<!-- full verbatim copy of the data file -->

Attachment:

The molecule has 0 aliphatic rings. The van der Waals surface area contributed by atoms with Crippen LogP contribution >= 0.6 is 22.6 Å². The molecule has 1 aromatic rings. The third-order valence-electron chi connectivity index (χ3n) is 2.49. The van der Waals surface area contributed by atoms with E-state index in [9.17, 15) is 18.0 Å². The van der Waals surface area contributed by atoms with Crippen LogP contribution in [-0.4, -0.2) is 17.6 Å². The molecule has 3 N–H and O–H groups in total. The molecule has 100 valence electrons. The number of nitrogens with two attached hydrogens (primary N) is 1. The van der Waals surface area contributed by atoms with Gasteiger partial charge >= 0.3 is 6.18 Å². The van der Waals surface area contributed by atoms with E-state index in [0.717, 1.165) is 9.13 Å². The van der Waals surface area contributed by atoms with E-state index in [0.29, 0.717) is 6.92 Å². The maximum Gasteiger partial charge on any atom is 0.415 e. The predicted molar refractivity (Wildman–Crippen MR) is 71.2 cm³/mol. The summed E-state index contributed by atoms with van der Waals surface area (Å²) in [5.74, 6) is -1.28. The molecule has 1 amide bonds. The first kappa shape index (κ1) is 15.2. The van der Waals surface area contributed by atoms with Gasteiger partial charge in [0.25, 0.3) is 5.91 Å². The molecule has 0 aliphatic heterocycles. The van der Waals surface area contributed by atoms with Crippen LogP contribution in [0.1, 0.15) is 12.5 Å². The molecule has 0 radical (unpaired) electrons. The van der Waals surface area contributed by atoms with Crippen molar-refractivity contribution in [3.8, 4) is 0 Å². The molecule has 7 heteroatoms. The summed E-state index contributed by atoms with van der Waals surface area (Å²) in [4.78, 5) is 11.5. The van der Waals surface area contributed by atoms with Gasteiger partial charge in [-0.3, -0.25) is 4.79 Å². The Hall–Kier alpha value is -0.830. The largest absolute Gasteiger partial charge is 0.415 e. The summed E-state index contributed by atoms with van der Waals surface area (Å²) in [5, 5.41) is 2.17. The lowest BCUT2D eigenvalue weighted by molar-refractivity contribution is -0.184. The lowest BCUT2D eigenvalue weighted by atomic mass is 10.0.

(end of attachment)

The molecule has 0 aliphatic rings. The van der Waals surface area contributed by atoms with Crippen LogP contribution >= 0.6 is 22.6 Å². The molecule has 1 aromatic rings. The third-order valence-electron chi connectivity index (χ3n) is 2.49. The van der Waals surface area contributed by atoms with E-state index in [9.17, 15) is 18.0 Å². The van der Waals surface area contributed by atoms with Crippen LogP contribution in [-0.4, -0.2) is 17.6 Å². The molecule has 3 N–H and O–H groups in total. The molecule has 100 valence electrons. The number of nitrogens with two attached hydrogens (primary N) is 1. The van der Waals surface area contributed by atoms with Gasteiger partial charge >= 0.3 is 6.18 Å². The van der Waals surface area contributed by atoms with E-state index in [0.717, 1.165) is 9.13 Å². The van der Waals surface area contributed by atoms with E-state index in [0.29, 0.717) is 6.92 Å². The maximum Gasteiger partial charge on any atom is 0.415 e. The predicted molar refractivity (Wildman–Crippen MR) is 71.2 cm³/mol. The summed E-state index contributed by atoms with van der Waals surface area (Å²) in [5.74, 6) is -1.28. The molecule has 1 amide bonds. The first kappa shape index (κ1) is 15.2. The van der Waals surface area contributed by atoms with Gasteiger partial charge in [0.25, 0.3) is 5.91 Å². The molecule has 0 aliphatic heterocycles. The van der Waals surface area contributed by atoms with Crippen LogP contribution in [0.1, 0.15) is 12.5 Å². The molecule has 0 radical (unpaired) electrons. The van der Waals surface area contributed by atoms with Crippen molar-refractivity contribution in [3.8, 4) is 0 Å². The molecule has 7 heteroatoms. The summed E-state index contributed by atoms with van der Waals surface area (Å²) in [4.78, 5) is 11.5. The van der Waals surface area contributed by atoms with Gasteiger partial charge in [-0.3, -0.25) is 4.79 Å². The Hall–Kier alpha value is -0.830. The largest absolute Gasteiger partial charge is 0.415 e. The summed E-state index contributed by atoms with van der Waals surface area (Å²) in [5, 5.41) is 2.17. The lowest BCUT2D eigenvalue weighted by molar-refractivity contribution is -0.184. The lowest BCUT2D eigenvalue weighted by atomic mass is 10.0.